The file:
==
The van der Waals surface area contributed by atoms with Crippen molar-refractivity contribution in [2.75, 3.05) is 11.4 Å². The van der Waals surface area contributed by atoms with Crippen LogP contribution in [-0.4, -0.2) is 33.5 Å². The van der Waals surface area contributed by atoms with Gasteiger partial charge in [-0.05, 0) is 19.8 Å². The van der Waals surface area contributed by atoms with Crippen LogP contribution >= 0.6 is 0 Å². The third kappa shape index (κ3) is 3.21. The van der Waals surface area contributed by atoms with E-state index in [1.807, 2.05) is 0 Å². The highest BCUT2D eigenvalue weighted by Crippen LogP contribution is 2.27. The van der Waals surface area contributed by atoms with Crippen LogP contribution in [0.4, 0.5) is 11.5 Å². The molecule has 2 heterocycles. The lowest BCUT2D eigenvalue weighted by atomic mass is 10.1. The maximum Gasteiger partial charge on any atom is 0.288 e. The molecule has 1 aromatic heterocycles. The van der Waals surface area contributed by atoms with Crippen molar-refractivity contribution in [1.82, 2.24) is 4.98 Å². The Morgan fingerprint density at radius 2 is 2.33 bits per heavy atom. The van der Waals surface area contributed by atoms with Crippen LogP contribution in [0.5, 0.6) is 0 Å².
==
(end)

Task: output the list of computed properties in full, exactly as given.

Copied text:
The van der Waals surface area contributed by atoms with Crippen molar-refractivity contribution in [2.75, 3.05) is 11.4 Å². The van der Waals surface area contributed by atoms with Crippen LogP contribution in [-0.4, -0.2) is 33.5 Å². The van der Waals surface area contributed by atoms with Gasteiger partial charge in [-0.05, 0) is 19.8 Å². The van der Waals surface area contributed by atoms with Crippen LogP contribution >= 0.6 is 0 Å². The third kappa shape index (κ3) is 3.21. The van der Waals surface area contributed by atoms with E-state index in [1.807, 2.05) is 0 Å². The highest BCUT2D eigenvalue weighted by Crippen LogP contribution is 2.27. The van der Waals surface area contributed by atoms with Crippen LogP contribution in [0.4, 0.5) is 11.5 Å². The molecule has 2 heterocycles. The lowest BCUT2D eigenvalue weighted by atomic mass is 10.1. The maximum Gasteiger partial charge on any atom is 0.288 e. The molecule has 1 aromatic heterocycles. The van der Waals surface area contributed by atoms with Crippen molar-refractivity contribution in [1.82, 2.24) is 4.98 Å². The Morgan fingerprint density at radius 2 is 2.33 bits per heavy atom. The van der Waals surface area contributed by atoms with Crippen LogP contribution in [0.5, 0.6) is 0 Å².